Christian McBride and Inside Straight performs at the Detroit International Jazz Festival.
"Rainbow Wheel" (McBride)
"Theme for Kareem" (Freddie Hubbard)
"Star Beam" (McBride)
"Sophisticated Lady" (Duke Ellington)
"Stick & Move" (McBride)
"Brother Mister (excerpt)" (McBride)
Christian McBride, bass
Steve Wilson, saxophones
Warren Wolf, vibes
Peter Martin, piano
Carl Allen, drums
Rhonda Hamilton, guest-hosting for Dee Dee Bridgewater, is onstage at the 30th annual Detroit International Jazz Festival. She introduces Christian McBride as "the premier bass player of his generation." All in the huge Motor City crowd cheer for that.
Born in Philadelphia on May 31, 1972, McBride showed up in New York in the late 1980s, full of youth and charisma and ready to play. His first big-time employer was Freddie Hubbard. A 1993 JazzSet from the Boston Globe Jazz Fest featured McBride in "Three Musicians" with peers Joshua Redman and Geoff Keezer; later, a drum teacher at Manhattan School of Music used that set in class to illustrate how a drummer-less band can play with a whole lot of rhythm.
Besides great tone and time, and people skills to match his musical ones, McBride knows a wealth of jazz, soul and R&B recordings note for note. Party with him to a soundtrack from his iPod, and you'll see him perform those solos with the original moves. McBride is an authority on James Brown, too.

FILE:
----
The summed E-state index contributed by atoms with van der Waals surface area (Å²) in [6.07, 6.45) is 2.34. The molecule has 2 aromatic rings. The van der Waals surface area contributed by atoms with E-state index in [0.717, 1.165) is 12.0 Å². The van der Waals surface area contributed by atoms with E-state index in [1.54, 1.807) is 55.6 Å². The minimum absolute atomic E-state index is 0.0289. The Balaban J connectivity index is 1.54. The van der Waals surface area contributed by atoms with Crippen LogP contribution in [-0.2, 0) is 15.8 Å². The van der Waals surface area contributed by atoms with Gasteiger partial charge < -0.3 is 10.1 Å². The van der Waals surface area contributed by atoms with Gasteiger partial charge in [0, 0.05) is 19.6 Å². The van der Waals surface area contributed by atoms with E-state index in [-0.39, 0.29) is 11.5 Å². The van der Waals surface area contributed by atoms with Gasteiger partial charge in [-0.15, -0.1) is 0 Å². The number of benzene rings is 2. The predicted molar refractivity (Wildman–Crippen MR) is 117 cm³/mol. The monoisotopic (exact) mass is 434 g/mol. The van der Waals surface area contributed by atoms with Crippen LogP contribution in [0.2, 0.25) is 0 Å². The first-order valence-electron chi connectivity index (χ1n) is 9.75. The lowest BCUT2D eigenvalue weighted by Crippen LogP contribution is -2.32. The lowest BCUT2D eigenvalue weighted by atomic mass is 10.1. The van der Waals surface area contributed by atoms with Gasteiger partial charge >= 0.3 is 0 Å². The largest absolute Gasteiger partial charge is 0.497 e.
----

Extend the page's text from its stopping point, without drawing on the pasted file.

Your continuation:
In 2010, McBride works regularly — constantly — with Chick Corea and Pat Metheny. His own big band is up and running. He is Artistic Director of Jazz Aspen Snowmass Academy in the summer, and co-directs the Jazz Museum in Harlem year-round. He interviews musicians on his show, The Lowdown: Conversations With Christian, on Sirius/XM Radio. He blogs, loves sports with a passion and — coming after John Clayton in 2008 — McBride is the second consecutive bass-playing artist in residence at the Detroit Jazz Festival.
With a big smile, McBride calls out from the stage, "Now, what other festival on this planet would have two bass players back to back as artists in residence? Can you get better than that?"
"Rainbow Wheel" is dedicated to Mac users. "Theme for Kareem" is Hubbard's tune from the 1978 album Super-Blue. "Stick and Move" is for boxing fans and features Steve Wilson on alto vs. Warren Wolf on vibes. You know Wilson from many JazzSet shows, while Wolf, from Baltimore, is an exciting newcomer.
Rhonda Hamilton hosts Sing the Truth! from the 2011 Detroit Jazz Festival at 12:30 Eastern Time on Toast of the Nation, New Year's Eve from NPR Music.
Recording by Timothy Powell of Metro Mobile; Surround Sound remix by Duke Markos. Thanks to Terri Pontremoli, executive and artistic director of the Detroit Jazz Festival every Labor Day weekend in the Motor City.